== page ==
Horror is an endlessly fascinating genre. The idea alone is weirdly sadomasochistic—it’s a genre that profits off watching fictional characters get scared, attacked, murdered, while simultaneously scaring the viewers themselves. But taken at a deeper level, horror explores the disturbing side of human nature, our own twisted, often unspeakable, fantasies coming to life on the big screen. Horror asks us uncomfortable questions: who deserves to live in this movie? Who should die? Who is guilty? Who deserves it?
From its major lack of racialized characters to helpless screaming women running through the night in their underwear, horror is notoriously problematic genre. Still, at 20-years-old, I’ve gone from avoiding all horror-related things throughout my adolescence (I will always be teased by my family for bolting out of a cheap haunted house in terror) to watching several horror movies a week. I’m still an incredibly easy scare, but I just can’t resist horror: the opportunity to see society’s deepest fears and to examine society’s deepest prejudices—acted out in hyperbolic spectacles of evil and terror. And so, for the next six weeks of my internship, I will examine my most favourite horror films, the most loathsome, and everything in between, all to combine two equally scary things: horror movies and politics.
First up, let’s look at a classic: George A. Romero’s iconic 1968 zombie flick Night of the Living Dead. Romero’s choice to cast black actor Duane Jones for the lead role was hugely significant. The main character, Ben, was initially written as a part for a white actor (they were going to cast Rudy Ricci, who was one of the writers of the film). Needless to say, it was kind of a big deal that a black actor landed the lead role, in a movie that wasn’t explicitly about race, nor part of the Blaxploitation trend of the 60s and 70s.
Now, had the character been explicitly written as black, there’s a chance the script would’ve been littered with racist stereotypes. But the script was left unaltered even after Jones was cast. His character Ben, is by far the most capable person in the film. While other characters bicker and wail, he gets the job done. However, one very problematic scene occurs when Ben lays the lightheaded and overheating Barbara, played by Judith O’Dea, down on the couch and attempts to take her coat off. It’s a scene that certainly made some viewers uncomfortable, or at least those who internalize racist suspicions of the black man that lusts for white women. Barbara then smacks Ben, and Ben proceeds to punch her in the face. The scene is also odd—it doesn’t really fit with Ben’s character. He’s tough and takes no shit, that’s for sure, but this scene is overboard, and was apparently, not an original part of the script.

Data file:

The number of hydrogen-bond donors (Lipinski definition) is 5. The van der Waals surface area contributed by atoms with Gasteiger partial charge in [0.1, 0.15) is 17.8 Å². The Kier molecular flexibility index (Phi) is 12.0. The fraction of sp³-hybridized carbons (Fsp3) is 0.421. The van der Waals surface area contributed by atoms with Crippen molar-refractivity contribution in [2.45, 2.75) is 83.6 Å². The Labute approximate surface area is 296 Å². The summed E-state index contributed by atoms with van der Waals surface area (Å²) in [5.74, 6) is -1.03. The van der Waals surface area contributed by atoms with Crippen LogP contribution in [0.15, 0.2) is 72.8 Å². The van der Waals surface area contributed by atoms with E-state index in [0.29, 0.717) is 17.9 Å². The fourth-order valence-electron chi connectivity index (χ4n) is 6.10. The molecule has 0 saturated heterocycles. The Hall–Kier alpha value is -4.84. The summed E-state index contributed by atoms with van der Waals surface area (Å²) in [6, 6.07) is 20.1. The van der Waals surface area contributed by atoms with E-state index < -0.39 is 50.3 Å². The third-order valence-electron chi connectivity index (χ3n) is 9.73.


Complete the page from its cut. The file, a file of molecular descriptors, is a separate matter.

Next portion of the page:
The sad part is in 2014, if a black actor were cast in the lead role for a horror film that was not explicitly about race, it would still be a big deal. The presence of racialized characters in lead roles in horror is an area in which the genre is still lacking—something that can be said about many genres, such as fantasy and sci-fi.
Other then the Night of the Living Dead 1990 remake starring Tony Todd, two more recent films with black actors in the lead are Def by Temptation (1990), and The People Under the Stairs (1991), neither of which match the commercial success and cult following of original Night of the Living Dead. Todd also stars as the Candyman in the Candyman movie franchise—not the lead per se, but the villain. There’s also British horror/comedy gem Attack the Block (2011), which follows a group of underprivileged teenagers in Brixton fighting off monsters, but the movie falls more closely into the sci-fi genre. Forty-six years later since Night of the Living Dead was released it seems little has changed.
Mention black characters in the context of horror movies, and everyone jumps to the go-to “joke” that “the black guy always dies first.” Unfortunately, it’s true: black characters, and most racialized characters for that matter, tend to play minor side roles in horror films and are quickly killed. It’s this horror movie reality that everyone pretty much laughs about, despite the fact that it has deeply problematic connotations as to the way we view black and other racialized characters: as unimportant, disposable, laughable side tokens available for the first kill.
While Night of the Living Dead was in no way a perfect pinnacle for diversity—especially concerning the portrayal of the female characters—it’s still, unfortunately, more progressive then so much of mainstream horror today.
Next week, I’ll be exploring the demonic possession genre and its obsession with female sexuality. Cue the theme from The Exorcist.
Hana is an intern at This Magazine, and a self-described angry feminist. She spends her time blogging, illustrating, and re-watching Lord of the Rings.